Teatro Nacional

We went into downtown San Jose to explore the Teatro Nacional, which is one of the finest examples of classical architecture here in the city. It was completed in 1897 and remained property of the Costa Rican military until 1948. Costa Rica then got rid of their military all together and decided to be friends with all other countries. They even like Canada.

Teatro Nacional

In Costa Rica

After 18 hours in planes and airports, we made it to Costa Rica. We met my dad in Dallas and he flew down to San Jose with us. My internet access will be in and out down here, especially when we head up to the volcanic region this weekend. Since we have been here, I’ve done a bit of exploring and gotten some interesting photographs. The pictures in this post are not that great…this is just some of the miscellaneous stuff along the way.

Here are Will, Monty, and Dad outside of the Teatro Nacional, which I will detail in a later post.

Dad Will and Monty

Here is Will and I at lunch at a pretty sketchy looking place that turned out to be very good.

Trey and Will at Lunch

There was a store we found called “Carrion” that was covered with birds, which was strange in itself.

Carrion

And look! No international city is complete without a Church of Scientology.

Scientology Sign

A Night at the Opera House

A Night in the Opera House

Douglas at Dusk

Something about our latitude + the time of the year + the Irish sea made the sky an unearthly blue at dusk, so I went out to grab a few pictures. The local Manx people scowled at me as I set up my tripod on the side of the street in the rain, but they pretty much scowl at everything, whether it is rain or shine, and it is usually the former.

The second picture is of the outside Theatre and Opera House that was showing a play about the American south called Night Mother. I’ll save that picture for the next post, because I think it is an interesting composition by itself.

Douglas at Dusk

Opera House

A Distant and Lonely Fortress

This is taken at dusk from the beach at about 210mm with multiple overlaid exposures and tone mapped for contrast correction.

A Distant Fortress

Medieval Map Playing Cards

Those aren’t my hands, by the way. They are a dummy’s hands. Well…try not to picture that Venn Diagram overlap.

Anyway, this is an interesting picture that I took inside the castle because it shows how enterprising cartographers tricked up regular playing cards by adding maps to help educate the bored, ignorant, and card-playing masses.

Map cards

Downtown Douglas

Between some meetings today, we took a walk around downtown Douglas and I got some pictures. It’s a nice little town, although the townspeople are generally dour, downcast, and dispirited. This is why Will felt right at home.

Will is actually quite convinced that his “Kelly” heritage comes from the Isle of Man because he was looking at a WWII memorial and there were lots of Kellys on the list. I told him the only thing this proved is that his kin is likely to be on the front lines of a battle and Kellys, by way of this simple embossed illustration, have a greater propensity for death in conflict. After I made this point, he immediately backed off.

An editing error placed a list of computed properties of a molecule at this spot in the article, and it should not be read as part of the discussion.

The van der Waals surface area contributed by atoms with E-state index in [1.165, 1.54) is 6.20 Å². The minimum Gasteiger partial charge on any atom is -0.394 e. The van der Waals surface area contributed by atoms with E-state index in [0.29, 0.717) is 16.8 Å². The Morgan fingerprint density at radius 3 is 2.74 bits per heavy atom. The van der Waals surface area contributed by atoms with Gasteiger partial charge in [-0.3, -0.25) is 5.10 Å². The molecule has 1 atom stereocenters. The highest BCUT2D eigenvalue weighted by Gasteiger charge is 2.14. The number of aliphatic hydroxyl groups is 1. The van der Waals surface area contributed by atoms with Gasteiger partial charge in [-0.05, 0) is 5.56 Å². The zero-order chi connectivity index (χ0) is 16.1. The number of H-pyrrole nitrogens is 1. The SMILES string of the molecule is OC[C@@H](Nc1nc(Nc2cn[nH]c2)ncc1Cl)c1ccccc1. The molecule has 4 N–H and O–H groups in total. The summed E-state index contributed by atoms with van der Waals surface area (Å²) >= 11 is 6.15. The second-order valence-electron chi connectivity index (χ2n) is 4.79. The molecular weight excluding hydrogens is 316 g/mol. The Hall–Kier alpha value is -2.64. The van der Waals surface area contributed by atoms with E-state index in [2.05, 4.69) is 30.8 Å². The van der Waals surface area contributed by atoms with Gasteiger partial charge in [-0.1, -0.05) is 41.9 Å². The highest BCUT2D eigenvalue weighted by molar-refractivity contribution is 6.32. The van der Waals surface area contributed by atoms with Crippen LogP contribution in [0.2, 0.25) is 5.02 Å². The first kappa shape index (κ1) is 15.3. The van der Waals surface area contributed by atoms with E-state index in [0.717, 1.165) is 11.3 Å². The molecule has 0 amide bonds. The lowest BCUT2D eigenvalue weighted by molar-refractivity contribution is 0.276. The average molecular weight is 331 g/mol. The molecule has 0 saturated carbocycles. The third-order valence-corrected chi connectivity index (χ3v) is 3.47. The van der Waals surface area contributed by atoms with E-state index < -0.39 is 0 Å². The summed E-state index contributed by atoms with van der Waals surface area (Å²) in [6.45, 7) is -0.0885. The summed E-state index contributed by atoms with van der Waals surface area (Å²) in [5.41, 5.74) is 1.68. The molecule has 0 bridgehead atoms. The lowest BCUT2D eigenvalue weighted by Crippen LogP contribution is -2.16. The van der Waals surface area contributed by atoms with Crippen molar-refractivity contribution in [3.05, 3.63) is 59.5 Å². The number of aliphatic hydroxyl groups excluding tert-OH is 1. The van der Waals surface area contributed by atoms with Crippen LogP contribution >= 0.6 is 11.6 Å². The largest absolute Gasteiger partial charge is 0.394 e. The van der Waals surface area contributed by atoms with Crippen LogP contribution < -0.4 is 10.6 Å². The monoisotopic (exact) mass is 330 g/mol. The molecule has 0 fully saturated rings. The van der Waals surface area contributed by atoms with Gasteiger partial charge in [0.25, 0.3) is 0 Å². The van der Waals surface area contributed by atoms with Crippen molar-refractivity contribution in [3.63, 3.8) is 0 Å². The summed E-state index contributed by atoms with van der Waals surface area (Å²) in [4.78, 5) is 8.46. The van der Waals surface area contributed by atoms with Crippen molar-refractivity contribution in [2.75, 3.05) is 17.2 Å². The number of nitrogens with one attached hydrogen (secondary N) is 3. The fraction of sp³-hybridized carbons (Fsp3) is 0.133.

Downtown Douglas

Downtown Douglas

The Sefton

This hotel is greatness. It’s several orders of magnitude better than the last place we stayed. Having free wireless internet is such a simple thing and I don’t think most hotels know how attractive that is to tech travelers.

There was a closed inner atrium area where all the rooms had balconies hanging out over various plants and fauna. Each of us had a room and we would sit out on our balconies between meetings on our laptops and talk to one another across the atrium. I don’t know why, but we all found this very cool. From this picture below, Will was above me and to the left and Monty was across the way to the right. After we got bored we would do rather immature things like throw candy to each other and see if we could catch it. This is something that would not have happened if our significant others were with us. They don’t allow that sort of activity.

The Atrium of the Sefton

The rooms themselves were very nice, but the TVs only got about 9 very strange British channels. You could either watch the local news, which spent all its time talking about how horrible private companies are, or you could watch strange British soap operas where everyone looked rather old and drained by the goings-on around them.

Sefton Room

Here is the exterior of the hotel close to dusk. It is next door to the opera house and one of the best-preserved buildings in Douglas.

The Sefton Hotel

Time Passes

I found this 12 Monkeys area of the Isle of Man that was probably a very trendy place when it first was built. Obviously, it’s fallen into a state of disrepair, and I thought this was an interesting clock.

Time Passes

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